Remember Edith Carvell, Review

Remember Edith Carvel


Palmerston Place Church (Venue 254)| Aug 23-­27 | 15:15, 19:15| £7.50-£11.00

This historical production tells the story of Edith Carvell, a nurse who was executed by the Germans for helping 200 Allied soldiers escape to safety from occupied Brussels during the First World War.

Rebecca Rogers delivers an excellent performance as Carvell. Portraying Carvell as the strong resolute Matron trying to ease soldiers suffering with warmth and kindness difficult times, whilst providing an emotional insight to Carvell’s own personal struggles of being away from home. The final moments of Carvells life are depicted by Rogers with moving and heartfelt emotion conveying the seriousness of the circumstances and her resolution in the face of death.

David Robinson is totally convincing in his role as Foreign Sectary Edward Grey. With the show opening to the news received by The Foreign Office that Carvell’s execution has been carried out, Robinson conveys the gravitas and urgency of the situation as he sets in motion contacting the Prime Minister and Carvell’s family to inform them of the news.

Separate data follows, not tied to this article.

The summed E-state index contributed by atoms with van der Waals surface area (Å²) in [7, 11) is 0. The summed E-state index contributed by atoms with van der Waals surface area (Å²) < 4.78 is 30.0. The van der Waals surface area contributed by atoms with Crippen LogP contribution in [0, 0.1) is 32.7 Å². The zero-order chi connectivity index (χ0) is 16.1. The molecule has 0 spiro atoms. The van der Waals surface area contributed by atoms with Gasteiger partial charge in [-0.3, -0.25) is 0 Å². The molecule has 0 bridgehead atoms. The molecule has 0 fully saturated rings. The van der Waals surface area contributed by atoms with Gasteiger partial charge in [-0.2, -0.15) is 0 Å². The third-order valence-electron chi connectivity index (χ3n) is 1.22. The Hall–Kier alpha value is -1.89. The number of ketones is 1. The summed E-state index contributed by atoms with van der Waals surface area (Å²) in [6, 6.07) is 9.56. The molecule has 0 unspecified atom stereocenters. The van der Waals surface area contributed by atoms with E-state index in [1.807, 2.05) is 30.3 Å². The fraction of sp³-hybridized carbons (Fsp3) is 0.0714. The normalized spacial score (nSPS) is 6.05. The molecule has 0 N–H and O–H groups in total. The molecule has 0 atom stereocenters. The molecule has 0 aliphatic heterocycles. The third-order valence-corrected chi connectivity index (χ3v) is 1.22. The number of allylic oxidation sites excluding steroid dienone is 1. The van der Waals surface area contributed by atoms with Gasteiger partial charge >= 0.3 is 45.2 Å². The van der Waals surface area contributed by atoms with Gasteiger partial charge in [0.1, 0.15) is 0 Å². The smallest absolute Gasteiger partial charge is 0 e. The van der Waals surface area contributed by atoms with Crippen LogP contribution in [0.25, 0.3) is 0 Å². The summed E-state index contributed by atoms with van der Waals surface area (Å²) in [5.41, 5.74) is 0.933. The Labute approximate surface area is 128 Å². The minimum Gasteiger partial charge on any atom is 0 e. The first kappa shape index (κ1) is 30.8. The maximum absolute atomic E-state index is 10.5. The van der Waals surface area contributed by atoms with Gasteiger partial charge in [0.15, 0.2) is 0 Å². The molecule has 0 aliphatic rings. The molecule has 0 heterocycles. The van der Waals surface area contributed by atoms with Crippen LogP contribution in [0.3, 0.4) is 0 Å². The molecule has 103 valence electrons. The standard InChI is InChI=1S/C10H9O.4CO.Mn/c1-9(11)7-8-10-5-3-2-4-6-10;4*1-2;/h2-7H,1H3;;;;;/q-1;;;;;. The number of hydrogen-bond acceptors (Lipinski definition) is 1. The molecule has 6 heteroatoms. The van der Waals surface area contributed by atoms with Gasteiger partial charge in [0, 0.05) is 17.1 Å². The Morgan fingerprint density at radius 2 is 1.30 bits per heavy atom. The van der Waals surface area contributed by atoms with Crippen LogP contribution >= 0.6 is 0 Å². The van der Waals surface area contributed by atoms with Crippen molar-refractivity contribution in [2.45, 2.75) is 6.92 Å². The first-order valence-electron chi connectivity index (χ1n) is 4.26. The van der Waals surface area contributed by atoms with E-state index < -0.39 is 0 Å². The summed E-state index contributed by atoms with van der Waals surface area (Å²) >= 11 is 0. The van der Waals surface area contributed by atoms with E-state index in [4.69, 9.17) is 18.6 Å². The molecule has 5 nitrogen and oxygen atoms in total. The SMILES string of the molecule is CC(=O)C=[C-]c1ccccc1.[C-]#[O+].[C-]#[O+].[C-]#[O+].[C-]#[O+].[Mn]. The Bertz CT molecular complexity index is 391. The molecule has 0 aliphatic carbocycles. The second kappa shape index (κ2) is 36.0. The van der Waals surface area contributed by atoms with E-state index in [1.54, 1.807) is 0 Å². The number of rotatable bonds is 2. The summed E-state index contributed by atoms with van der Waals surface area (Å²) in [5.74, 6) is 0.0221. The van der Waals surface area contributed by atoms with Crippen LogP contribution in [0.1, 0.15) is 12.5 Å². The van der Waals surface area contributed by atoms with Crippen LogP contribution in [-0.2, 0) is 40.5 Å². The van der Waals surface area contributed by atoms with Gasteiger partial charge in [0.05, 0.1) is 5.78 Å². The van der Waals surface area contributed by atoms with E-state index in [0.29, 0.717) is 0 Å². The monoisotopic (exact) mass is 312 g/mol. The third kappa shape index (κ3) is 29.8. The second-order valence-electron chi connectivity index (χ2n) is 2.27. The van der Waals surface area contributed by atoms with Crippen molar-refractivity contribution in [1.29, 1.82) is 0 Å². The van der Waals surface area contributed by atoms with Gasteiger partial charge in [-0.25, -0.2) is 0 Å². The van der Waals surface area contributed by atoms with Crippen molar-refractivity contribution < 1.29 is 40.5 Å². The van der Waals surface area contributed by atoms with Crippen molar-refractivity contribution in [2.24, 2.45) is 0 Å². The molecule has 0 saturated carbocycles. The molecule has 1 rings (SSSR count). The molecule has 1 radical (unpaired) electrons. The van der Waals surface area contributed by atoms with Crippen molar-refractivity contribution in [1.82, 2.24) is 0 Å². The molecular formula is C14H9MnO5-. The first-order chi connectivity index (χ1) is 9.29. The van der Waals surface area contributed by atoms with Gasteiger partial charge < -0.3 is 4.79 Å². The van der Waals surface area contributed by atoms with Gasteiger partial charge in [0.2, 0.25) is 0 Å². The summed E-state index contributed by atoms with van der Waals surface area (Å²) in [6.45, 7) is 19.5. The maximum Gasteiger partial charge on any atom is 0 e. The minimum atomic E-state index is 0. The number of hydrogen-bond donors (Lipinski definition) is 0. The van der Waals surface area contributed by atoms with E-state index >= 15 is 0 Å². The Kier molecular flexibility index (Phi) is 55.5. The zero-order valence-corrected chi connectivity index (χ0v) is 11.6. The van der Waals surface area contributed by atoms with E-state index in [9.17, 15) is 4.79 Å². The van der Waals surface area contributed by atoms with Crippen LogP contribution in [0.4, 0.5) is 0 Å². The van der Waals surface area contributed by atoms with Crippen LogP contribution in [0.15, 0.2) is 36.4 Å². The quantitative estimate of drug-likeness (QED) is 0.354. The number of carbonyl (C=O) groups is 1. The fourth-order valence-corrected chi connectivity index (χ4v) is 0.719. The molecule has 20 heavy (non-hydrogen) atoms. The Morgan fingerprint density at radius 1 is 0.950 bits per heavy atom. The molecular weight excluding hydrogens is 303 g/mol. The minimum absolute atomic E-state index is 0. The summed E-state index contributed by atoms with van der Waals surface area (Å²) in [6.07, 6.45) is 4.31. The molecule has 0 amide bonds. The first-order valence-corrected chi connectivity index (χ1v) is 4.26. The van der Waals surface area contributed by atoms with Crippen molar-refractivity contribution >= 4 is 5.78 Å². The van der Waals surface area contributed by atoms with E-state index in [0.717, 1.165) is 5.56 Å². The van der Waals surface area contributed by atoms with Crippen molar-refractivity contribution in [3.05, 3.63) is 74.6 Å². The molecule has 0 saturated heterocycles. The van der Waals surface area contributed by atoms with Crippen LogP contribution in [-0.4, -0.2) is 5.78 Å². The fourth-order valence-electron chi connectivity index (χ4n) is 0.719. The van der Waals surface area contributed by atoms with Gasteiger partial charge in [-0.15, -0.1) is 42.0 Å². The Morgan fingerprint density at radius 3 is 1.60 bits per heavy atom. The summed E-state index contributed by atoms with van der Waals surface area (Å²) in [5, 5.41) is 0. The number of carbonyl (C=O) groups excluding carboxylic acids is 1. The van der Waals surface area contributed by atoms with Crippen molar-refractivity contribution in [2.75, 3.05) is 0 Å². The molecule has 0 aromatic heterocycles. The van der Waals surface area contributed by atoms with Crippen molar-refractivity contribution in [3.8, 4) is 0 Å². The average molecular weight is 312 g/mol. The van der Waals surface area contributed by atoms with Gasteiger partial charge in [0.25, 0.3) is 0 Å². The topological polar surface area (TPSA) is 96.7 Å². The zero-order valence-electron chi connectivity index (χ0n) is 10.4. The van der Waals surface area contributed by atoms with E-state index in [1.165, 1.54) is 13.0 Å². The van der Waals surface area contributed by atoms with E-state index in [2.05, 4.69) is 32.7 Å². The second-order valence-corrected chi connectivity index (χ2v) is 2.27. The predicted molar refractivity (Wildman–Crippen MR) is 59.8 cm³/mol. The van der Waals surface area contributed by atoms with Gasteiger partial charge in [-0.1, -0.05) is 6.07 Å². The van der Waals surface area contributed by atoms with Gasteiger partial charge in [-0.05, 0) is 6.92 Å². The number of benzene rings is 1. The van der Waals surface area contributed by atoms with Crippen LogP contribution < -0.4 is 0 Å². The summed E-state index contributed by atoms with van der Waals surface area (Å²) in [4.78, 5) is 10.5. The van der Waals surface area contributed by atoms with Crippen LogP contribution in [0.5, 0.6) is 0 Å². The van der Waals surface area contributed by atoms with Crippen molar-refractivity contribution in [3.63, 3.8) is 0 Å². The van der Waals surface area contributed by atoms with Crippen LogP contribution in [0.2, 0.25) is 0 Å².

Throughout the show scenes are linked with musical extracts from popular World War One songs by rotating cast members performing a chorus role. This detracts from performance as it has no bearing on the overall plot and the joviality of some songs feels at odds with the gravity of the overall production.

The interval requiring audience members to vacate the performance area also undermined the gravitas and flow of the performance. Whilst billed as a set change, on return there was no notable differences to the stage, making it feel that the performance had been uprooted for no apparent reason.

Carvell’s Anglican beliefs are a strong theme during the performance emphasised with hymns and bible verses providing the rationale for some of her actions and decisions. The production focuses in particular on her actions where she cares for and assists soldier Harry Beaumont to safety, however, the final discussion between the two feels contrived due to the timing, location and subject matter discussed. Taking place in a darkened street it portrays too many confidential details about the overall operation that would greatly endanger the lives of both if overheard. Conveying the impression that more caution would have actually been exercised between both members especially given the distance between the characters at the time of delivery.

Nevertheless this is a skillful performance with moments of brilliance. Considerately depicting both Edith Carvell’s trial and subsequent execution in a moving and heartfelt manner.

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